Fairfield Canoe Club
2019 Centenary Year

Courtship on the Yarra - Snippet 18

Social on the Yarra

We recently were made aware of a personal reflection by Jessie Howard that paints a very different era of courtship on our stretch of the Yarra and beyond, in the early years of the Club. Jessie and her husband Arthur were members of Rudder Grange, a Boat House that used to sit at the river end of Alphington Street at this time, but later joined FCC when Rudder Grange ceased operation.

Read on, as it’s clear that their group’s activities were commonplace on the weekends in the days before television and discos. As Jessie described:

What a surprise to know Arthur was interested in canoeing. That was back in the late 30’s early 40’s, before we were married. We rode our bikes to the Studley Park Boathouse, where the newly acquired canoe was stored. It was an 18ft Canadian type, ribbed and canvasses craft.

We set off from Studley Park, with me sitting on some cushions that the proprietor Carl Sierak had loaned us. On that first day I sat there feeling a bit apprehensive, this was a new experience for me. Arthur did well; we got as far upstream as Rudder Grange boat house, about six and a half kilometres. Somehow, we then got tangled up in the willows and inexperience landed Arthur in the water. Christened our canoeing!

We found the Rudder Grange boys more working class types that we were used to. They were all blokes; I was the only female for a long time. Some of the boys slept in their canoes on the river every Saturday night. They had a mattress that fitted in the bottom of the craft and over the top a canvas cover held up with bent canes that fitted into the gunwales, a bit like a covered wagon. They would tie up to a tree and float on the river for the night.


Billy tea on the Yarra


It wasn’t long before we all joined them. We would all ‘go down’ at various times on Saturday afternoon and bring food for the weekend…even if we went to the pictures or a party we all came back to the river to sleep. The saying was: “Are you sleeping down tonight?” Eventually there were about fourteen of us sleeping on the water every Saturday night.

Arthur and I both slept in our canoe, which was brazen for that day and age…the canoe was broad enough for us to fit cosily into it. We weren’t the only ones to lie down side by side in a canoe – the difference was we stayed all night. Some of the boys took girls out then in their canoes like a bloke would have in a panel van or car in a different time. (Excerpts from: Canoeing and Other Stories by Jessie Howard. View these on FCC History site.)

As many of you will be aware, a Canadian has three thwarts, fore, middle and aft. Jon Mayne, as a young man, was impressed that adjacent to the FCC Clubhouse boat storage door there was, for some inexplicable reason, quite a pile of unwanted middle thwarts!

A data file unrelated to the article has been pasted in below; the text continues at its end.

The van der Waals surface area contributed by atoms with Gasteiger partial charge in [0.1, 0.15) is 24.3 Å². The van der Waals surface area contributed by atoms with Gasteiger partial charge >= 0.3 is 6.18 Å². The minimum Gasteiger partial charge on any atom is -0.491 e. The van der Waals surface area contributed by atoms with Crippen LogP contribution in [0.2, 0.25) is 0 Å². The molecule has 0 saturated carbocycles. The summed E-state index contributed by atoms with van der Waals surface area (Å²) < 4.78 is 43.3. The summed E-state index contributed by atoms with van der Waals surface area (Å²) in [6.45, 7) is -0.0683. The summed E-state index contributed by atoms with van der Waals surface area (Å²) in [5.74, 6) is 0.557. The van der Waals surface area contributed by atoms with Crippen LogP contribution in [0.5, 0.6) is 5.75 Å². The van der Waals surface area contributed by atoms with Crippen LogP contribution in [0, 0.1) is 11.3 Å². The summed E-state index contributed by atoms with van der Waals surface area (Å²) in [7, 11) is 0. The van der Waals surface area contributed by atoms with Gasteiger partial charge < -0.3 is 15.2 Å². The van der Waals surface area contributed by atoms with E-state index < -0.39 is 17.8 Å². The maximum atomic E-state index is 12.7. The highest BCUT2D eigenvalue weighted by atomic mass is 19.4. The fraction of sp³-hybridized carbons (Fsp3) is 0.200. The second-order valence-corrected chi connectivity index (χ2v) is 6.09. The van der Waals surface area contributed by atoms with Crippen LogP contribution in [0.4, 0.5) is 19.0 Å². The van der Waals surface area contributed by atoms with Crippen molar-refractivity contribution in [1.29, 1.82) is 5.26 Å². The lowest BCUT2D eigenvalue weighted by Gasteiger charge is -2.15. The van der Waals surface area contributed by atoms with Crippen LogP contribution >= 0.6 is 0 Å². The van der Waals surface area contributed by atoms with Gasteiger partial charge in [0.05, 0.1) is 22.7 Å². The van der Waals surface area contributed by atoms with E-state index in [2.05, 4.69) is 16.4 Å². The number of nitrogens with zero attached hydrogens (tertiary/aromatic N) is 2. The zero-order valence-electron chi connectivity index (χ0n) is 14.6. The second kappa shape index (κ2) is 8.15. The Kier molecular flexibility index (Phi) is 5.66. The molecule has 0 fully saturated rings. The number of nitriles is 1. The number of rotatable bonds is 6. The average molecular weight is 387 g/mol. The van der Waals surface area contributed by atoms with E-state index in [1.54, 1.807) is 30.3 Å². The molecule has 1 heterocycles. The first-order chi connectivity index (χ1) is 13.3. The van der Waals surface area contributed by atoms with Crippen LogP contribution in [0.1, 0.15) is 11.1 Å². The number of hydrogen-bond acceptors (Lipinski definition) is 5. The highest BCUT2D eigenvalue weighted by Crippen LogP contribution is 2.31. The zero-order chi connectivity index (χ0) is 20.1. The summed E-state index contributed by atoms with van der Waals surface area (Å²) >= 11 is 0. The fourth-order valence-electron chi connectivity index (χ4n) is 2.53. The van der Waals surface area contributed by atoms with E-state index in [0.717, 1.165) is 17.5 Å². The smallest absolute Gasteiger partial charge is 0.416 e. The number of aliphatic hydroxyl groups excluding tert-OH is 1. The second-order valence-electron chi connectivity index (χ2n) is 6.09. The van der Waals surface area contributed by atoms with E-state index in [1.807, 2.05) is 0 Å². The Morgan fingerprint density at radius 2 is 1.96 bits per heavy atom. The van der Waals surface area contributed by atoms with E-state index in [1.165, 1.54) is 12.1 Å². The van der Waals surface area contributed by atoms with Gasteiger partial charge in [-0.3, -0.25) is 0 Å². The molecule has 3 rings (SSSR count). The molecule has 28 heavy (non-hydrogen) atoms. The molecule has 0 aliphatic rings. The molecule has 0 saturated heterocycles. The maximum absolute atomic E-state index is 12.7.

These days, our river is being returned to its natural native beauty with removal of exotic trees, such as the weeping willows, however, these trees were once much loved. We have come across a report made in November 1925 (Water Sports magazine, Australian News by C.H. DeLaRue) where it was complained that: ”There was much debate over the operations of the Melbourne and Metropolitan Board of Works, (the controlling body of the river) in their snagging operations. It appears to be their intention to remove all our splendid gums (? source of camp firewood), wattle and willow trees         (? cosy nooks) from the banks of the river and to have approximately ten feet clear on each bank of the river. If carried out, all shelter and shade for the river craft will be removed and, also, the wonderful natural beauty will be vanquished. Fortunately our leading papers are taking the matter up and protesting, as also are artists, canoeists, etc.

We have it on good personal authority that the courting ritual of “trial by canoe” continues to this day…..does it not?

More on "Snags on the Yarra" and the removal of exotic trees.

See the link "Snagging on the Yarra" below, and the Herald Sun article which provides the Board of Works response to the snag removal controversy.

The Herald (Melbourne, Vic. : 1861 - 1954) Monday 22 December 1924 p 18 Article

Herald (Melbourne, Wednesday 9 September 1925, page 6

Beauty of Yarra Not Endangered

Board of Works officials repudiate the assertion that their snagging operations will rob the Yarra of its beauty and picturesqueness.

The secretary of the Board (Mr A. Gibbs) stated today that the Board's operations were designed to minimise the danger of floods, and the menace to life. "In our recent operations," said Mr Gibbs. "we have removed 3000 snags, some, if not most, of which were positive death traps. One snag was 60 ft. long, with a trunk 3ft. 6in. in girth.

We have only removed trees on the bank where absolutely necessary. "We have concentrated on snags that constituted invisible dangers, in the six miles of stream which we have already covered we have not removed more than six gum or other native trees.  "Trailing willows look very beautiful, but in certain parts of the river, such as at bends, they are a positive danger. Not so long ago, at Heidelberg, a member of a boating party became entangled in trailing willow fronds and was drowned. Some trees were removed from the cliffs near the water's edge, but few from the top of the river banks."

Mr Gibbs added that steps were being taken also to prevent the pollution of the river by noxious trades. Much had been done in this direction.

Follow us on social media